Canadian singer-songwriter Del Barber’s latest album, Prairieography, is a glorious collection of stories told in music and song, and Del is bringing those stories to Australia. Ahead of his short tour (and may he come back soon), Del kindly answered some questions via email.
Your music honours the lineage of country music – both American and Canadian. Who were the first country music artists you loved?
I grew up listening to Johnny Cash, Ian Tyson, Merle Haggard, Buck Owens and Loretta Lynn, Pasty Cline and Hoyt Axton. I don’t think I realized how much I loved them, and how much they influenced me until my adult life. Throughout my teen years I was obsessed with songwriters from the 60’s like Dylan and Van Ronk, and somehow through them I became introduced to Texas songwriting, which brought me back into country music with a fever.
Your voice sounds like it was made for country music, but did you ever flirt with other genres?
Thanks! I have always fancied myself a country singer; others have designated what I do as folk or as indie – whatever that means! When I was young I played in punk bands. It’s all music and I do love it all, but country just seems to fit me better than everything else.
Unlike a lot of traditional country music, most of your songs are upbeat – does making music make you happy?
I really want to give people a sense of hope in my songs. I’m a pretty positive person overall and I want my songs to reflect that positivity.
You hail from the prairies and, of course, there’s another well-known prairies artist who got her start in country music: kd lang. How much of a country music culture is there in the prairie provinces? And in Canada in general?
The music culture in the Canadian Prairies is rich! Country music especially. Most of the prairies are relatively unpopulated. Cultures of farming and work seem to bring out songwriters and songs that want to tell those stories.
Your music has a real sense of place – almost like you’re standing on a street corner telling stories to passers-by. Are you in a particular kind of mindset when you record, to evoke that sense of place?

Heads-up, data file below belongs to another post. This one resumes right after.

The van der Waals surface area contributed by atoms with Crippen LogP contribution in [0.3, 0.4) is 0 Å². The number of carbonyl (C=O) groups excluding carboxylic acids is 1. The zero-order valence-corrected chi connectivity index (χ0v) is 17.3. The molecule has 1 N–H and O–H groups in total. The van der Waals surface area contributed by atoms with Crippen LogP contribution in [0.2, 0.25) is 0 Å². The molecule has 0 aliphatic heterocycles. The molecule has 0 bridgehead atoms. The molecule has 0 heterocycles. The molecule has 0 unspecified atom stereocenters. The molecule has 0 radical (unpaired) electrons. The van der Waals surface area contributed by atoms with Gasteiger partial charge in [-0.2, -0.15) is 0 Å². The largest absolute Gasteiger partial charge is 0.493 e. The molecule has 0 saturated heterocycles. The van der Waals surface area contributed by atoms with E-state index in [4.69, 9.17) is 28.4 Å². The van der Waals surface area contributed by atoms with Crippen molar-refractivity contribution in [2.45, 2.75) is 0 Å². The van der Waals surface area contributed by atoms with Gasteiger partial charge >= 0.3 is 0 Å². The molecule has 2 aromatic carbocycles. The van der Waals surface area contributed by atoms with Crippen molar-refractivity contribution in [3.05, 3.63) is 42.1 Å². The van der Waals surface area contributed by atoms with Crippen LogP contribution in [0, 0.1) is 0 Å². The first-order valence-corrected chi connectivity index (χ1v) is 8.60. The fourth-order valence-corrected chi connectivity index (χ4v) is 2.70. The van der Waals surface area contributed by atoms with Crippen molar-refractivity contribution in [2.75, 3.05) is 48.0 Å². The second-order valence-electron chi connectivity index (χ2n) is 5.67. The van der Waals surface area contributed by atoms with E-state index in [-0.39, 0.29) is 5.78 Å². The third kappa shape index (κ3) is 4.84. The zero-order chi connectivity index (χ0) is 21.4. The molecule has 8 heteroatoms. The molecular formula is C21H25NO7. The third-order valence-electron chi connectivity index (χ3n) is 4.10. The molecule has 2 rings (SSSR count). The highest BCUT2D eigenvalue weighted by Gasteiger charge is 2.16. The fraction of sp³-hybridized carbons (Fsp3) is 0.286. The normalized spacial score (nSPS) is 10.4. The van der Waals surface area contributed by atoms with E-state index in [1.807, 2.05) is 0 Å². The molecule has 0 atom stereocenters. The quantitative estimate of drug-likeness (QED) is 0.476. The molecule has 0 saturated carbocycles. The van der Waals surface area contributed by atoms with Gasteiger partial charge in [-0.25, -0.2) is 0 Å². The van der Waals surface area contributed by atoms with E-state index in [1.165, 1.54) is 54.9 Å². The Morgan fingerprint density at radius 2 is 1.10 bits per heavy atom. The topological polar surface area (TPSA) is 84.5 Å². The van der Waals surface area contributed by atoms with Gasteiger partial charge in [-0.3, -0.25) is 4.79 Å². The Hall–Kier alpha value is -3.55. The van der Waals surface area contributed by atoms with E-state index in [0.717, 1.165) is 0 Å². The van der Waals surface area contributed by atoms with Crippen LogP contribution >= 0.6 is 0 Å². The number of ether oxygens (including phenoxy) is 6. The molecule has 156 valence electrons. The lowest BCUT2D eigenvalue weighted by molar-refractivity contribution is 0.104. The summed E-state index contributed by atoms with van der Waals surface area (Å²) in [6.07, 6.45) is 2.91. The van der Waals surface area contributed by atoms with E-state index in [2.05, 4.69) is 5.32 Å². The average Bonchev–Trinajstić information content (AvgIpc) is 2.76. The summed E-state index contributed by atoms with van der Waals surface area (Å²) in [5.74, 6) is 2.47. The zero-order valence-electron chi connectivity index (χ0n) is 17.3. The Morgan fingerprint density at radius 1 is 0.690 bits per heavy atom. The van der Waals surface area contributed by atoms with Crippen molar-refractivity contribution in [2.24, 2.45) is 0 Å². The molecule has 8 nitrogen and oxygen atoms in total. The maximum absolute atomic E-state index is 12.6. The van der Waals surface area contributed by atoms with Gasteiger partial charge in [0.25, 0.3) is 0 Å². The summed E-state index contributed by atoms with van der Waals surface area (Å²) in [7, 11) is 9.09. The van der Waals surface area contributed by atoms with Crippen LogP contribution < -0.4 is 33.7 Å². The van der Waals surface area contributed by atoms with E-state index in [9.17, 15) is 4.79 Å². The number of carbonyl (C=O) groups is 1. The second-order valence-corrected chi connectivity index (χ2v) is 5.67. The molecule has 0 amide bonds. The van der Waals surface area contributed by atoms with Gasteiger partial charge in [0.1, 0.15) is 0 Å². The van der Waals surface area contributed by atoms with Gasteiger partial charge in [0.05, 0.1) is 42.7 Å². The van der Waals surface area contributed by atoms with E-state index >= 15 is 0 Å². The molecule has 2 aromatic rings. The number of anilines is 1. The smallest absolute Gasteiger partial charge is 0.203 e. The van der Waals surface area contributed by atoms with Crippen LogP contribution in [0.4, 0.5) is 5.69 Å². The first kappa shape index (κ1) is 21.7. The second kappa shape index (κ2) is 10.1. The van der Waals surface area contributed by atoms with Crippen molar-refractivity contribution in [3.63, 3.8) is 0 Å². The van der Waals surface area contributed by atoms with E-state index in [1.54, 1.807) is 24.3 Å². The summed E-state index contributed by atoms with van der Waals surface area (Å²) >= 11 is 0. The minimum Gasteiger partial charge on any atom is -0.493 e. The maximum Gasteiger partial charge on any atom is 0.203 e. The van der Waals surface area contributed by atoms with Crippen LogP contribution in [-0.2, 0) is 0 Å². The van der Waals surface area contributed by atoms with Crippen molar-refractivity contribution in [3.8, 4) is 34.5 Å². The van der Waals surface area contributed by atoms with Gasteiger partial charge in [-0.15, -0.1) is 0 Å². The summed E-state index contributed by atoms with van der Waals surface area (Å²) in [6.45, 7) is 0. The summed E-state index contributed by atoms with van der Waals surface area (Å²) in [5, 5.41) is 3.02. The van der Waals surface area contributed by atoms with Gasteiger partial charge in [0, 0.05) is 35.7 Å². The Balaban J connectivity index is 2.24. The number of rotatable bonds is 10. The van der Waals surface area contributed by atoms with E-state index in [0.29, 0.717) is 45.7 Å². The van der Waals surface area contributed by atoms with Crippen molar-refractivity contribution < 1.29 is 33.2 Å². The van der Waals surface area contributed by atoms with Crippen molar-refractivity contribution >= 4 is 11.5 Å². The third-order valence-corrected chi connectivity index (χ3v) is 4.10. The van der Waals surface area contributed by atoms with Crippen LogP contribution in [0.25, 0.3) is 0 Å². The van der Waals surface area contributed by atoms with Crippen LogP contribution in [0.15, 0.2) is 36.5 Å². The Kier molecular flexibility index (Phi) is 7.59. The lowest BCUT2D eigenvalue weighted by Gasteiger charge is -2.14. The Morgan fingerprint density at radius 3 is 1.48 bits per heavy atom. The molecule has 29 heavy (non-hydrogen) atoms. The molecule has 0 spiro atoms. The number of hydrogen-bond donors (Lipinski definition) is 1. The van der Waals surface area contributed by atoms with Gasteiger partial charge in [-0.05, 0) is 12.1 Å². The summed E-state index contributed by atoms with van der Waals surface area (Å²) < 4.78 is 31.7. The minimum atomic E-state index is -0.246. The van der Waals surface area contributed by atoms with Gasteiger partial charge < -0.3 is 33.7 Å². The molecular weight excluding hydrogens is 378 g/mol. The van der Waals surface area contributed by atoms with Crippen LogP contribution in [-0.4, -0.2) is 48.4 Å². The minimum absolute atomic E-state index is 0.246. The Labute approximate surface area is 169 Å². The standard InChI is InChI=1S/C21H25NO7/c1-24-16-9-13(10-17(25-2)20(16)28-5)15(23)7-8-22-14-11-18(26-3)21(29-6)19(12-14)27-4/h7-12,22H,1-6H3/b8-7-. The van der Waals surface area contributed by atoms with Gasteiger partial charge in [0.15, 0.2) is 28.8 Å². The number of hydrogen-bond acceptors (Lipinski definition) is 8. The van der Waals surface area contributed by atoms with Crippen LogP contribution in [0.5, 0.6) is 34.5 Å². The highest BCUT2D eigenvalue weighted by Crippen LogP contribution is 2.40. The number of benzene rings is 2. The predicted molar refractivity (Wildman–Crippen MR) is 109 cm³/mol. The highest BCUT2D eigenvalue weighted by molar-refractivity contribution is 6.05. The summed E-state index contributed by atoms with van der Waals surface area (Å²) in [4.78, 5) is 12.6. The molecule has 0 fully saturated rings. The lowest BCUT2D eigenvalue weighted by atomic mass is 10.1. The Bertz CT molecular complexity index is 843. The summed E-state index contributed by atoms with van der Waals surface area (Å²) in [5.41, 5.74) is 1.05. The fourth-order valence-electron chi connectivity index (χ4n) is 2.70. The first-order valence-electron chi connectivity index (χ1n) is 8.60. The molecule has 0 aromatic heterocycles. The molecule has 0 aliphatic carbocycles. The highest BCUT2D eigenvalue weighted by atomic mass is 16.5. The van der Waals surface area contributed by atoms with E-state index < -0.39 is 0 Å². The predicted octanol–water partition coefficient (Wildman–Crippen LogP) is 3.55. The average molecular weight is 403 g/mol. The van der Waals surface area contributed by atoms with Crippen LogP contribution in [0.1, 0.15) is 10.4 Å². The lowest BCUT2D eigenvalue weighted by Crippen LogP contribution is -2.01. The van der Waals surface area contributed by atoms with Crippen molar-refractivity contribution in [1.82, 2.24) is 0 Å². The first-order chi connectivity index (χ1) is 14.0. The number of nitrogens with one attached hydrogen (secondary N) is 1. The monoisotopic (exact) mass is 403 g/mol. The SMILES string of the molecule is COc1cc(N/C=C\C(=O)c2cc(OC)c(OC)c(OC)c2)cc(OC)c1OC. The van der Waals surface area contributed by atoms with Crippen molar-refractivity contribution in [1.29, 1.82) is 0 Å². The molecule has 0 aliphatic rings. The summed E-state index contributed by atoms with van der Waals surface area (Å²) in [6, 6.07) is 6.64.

I work hard at writing good narrative. It truly is difficult for me to get the story to come out right in the studio. I have to try and imagine people are listening; I have to try and convince them to keep listening. I try and keep the studio lighting dim and I try to take over the studio with things that make me comfortable. I always try and have family around, good food and a team that want to make a good record as much as I do.
There’s always a balance to be struck between being on the road, playing for your audience, and then writing new songs for that audience. Are you able to write on the road or do you need time on your own for that?
I do write while I’m on the road, but I don’t know that I get anything good out. I see writing as a practice. Something I have to try and do it every day regardless of how I feel about it. So yeah, I’m always writing, but my best songs are writing while at home when I have the space to digest and reflect on everything. When things slow down it seems easier to get my ideas on paper.
You work with Bill Western as your steel player, and both of you produced Prairieography – how did that relationship come about?
I’ve been friends with Bill for at least 6 years now. He was the only pedal steel player I had heard of living in Winnipeg, where I used to live, so I sought him out to play some shows with me here and there. Since that first show, I’ve grown to respect him as a person and I’ve fallen in love with his playing. I think he really knows how to serve the song.